If you try to grade 4:2:0 8-bit shot in Log on a mirrorless camera then it can be tough as the color information just isn’t there. The extra data recorded by the Atomos Ninja V make a big difference, and make shooting Log on mirrorless cameras a sensible option.

And now many of the latest mirrorless cameras can output a Raw video signal which the Atomos can save as ProRes Raw direct from the camera, the difference is stunning. If you have been brought up shooting Raw on stills camera and are used to the quality and control they give you, then prepare to be amazed as the video version offers exactly the same benefits.

Yes, there is an increase in file sizes over standard footage recorded internally, but it’s a price worth paying for the boost in quality that you can see. Changing white balance, altering colors, rescuing highlights and shadows are all much easier on ProRes files. 

The Ninja V also works as an ideal HDR monitor, allowing a large dynamic range to be viewed on the monitor itself. And the LUT support means you can apply a look to the footage and either bake it in, or just use it for viewing to see what the finished footage will look like.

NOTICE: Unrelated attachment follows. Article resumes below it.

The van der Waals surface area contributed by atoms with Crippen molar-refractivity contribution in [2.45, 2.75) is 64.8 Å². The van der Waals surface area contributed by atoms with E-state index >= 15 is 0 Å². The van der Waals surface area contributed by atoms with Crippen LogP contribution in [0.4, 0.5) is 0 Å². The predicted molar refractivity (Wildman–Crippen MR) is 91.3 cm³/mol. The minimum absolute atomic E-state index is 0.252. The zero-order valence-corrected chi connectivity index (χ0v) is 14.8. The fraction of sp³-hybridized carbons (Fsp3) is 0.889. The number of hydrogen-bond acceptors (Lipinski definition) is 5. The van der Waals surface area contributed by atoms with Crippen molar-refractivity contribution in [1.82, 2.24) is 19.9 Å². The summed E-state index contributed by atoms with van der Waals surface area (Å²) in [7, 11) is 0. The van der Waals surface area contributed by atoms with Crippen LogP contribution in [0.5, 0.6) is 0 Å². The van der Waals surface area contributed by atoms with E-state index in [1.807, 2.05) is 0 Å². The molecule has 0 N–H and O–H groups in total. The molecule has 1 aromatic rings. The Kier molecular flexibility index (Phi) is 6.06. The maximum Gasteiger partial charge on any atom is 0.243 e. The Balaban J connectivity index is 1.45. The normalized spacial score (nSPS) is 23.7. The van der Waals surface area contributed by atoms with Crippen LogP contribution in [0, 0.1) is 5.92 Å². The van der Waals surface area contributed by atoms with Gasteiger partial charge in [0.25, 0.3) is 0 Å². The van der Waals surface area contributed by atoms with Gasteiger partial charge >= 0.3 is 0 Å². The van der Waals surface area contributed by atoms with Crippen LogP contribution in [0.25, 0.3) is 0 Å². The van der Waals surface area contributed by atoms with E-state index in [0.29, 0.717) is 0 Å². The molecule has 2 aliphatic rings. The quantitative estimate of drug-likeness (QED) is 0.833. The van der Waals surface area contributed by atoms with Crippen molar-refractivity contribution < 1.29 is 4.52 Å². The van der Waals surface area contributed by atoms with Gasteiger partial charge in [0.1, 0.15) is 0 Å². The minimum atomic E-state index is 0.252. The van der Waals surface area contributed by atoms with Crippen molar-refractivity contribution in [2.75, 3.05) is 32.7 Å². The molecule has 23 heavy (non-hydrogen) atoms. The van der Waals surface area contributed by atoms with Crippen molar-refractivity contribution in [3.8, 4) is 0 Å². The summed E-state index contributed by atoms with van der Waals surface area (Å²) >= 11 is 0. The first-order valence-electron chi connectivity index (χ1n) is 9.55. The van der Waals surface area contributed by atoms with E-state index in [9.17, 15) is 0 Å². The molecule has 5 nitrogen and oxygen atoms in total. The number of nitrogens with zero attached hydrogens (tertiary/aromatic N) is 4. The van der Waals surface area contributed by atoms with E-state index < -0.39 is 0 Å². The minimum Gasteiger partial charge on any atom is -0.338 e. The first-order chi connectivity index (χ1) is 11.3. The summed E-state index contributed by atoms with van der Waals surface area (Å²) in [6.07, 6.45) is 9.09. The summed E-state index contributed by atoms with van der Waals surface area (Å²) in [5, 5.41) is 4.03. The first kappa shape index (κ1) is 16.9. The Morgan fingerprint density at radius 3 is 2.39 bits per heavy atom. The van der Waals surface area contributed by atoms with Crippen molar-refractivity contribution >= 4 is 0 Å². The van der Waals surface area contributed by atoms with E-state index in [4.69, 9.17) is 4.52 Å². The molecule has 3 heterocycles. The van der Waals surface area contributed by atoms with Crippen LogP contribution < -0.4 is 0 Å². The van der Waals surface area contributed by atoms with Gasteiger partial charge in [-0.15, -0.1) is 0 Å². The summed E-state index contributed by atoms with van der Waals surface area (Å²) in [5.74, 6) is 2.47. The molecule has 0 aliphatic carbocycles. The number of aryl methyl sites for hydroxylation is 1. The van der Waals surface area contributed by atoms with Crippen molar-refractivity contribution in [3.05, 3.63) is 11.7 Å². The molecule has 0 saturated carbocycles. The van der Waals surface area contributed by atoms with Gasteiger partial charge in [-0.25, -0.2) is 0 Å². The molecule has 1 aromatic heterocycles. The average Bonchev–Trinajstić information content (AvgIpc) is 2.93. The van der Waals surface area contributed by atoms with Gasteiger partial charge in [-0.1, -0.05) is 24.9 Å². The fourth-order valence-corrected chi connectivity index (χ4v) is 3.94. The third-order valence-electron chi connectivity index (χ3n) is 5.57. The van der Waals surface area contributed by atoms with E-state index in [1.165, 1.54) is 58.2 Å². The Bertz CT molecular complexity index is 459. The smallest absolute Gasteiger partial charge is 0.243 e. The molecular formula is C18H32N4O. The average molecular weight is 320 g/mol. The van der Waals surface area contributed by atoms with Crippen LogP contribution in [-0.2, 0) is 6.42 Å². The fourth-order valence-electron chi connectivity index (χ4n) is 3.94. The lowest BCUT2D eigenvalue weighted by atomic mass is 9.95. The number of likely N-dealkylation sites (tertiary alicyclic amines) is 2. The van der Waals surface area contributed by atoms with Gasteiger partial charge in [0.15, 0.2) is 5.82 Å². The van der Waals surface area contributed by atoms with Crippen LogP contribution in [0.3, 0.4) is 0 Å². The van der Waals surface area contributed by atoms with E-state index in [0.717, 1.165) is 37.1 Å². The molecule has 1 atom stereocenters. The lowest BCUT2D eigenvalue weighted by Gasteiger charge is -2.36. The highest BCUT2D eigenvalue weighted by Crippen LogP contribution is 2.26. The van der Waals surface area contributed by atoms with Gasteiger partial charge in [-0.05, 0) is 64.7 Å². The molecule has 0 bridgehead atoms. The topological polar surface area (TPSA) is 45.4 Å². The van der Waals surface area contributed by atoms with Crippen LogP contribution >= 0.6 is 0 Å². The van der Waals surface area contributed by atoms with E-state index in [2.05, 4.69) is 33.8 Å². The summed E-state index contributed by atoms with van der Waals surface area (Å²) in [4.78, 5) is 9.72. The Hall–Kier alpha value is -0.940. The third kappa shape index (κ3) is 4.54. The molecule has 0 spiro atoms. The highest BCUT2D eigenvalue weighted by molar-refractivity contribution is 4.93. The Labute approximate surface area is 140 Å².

And for fans of anamorphic shooting, aided by the latest affordable anamorphic lenses or adapters, the Ninja V offers anamorphic viewing that the majority of cameras just don’t have. So instead of looking at a squeezed-up image on the camera screen, you apply the right amount of de-squeeze to see what it will actually look like once processed. If you want to shoot anamorphic but your camera doesn’t offer a built-in de-squeeze, it’s worth the price just for that.

Atomos Ninja V: Verdict 

(Image credit: Atomos)

Mirrorless cameras offer incredible video quality but by adding a monitor like the Atomos Ninja V, you turn them into far more usable video cameras. The larger screen is much easier to see, compose with and has tools to help you expose and focus correctly. 

Recording to the monitor itself unlocks an improvement in the actual footage of your camera, either increasing the color information or allowing it to output Raw video files. 

And for HDR, Log shooting or anamorphic, it offers far more control and accuracy than you could ever get out of the camera itself.

Of course, an external monitor increases the size and bulk of your camera, requires power to run and cables too. This also increases cost, in some cases quite significantly. But it’s a small price to pay for getting the ultimate video quality from the camera you already own. 

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Adam Duckworth

Adam Duckworth is an award-winning professional photographer and videographer based in the UK. He has worked for many top magazines, newspapers and corporate clients for more than 25 years. He was named SWPP UK Commercial Photographer of the Year, and is an Associate of the British Institute of Professional Photography. He has also worked for international publications like Motor Cycle News, Racer X, The Sunday Times, The Guardian, ZOO, Golf World, Today's Golfer, and Mountain Bike Action, among others.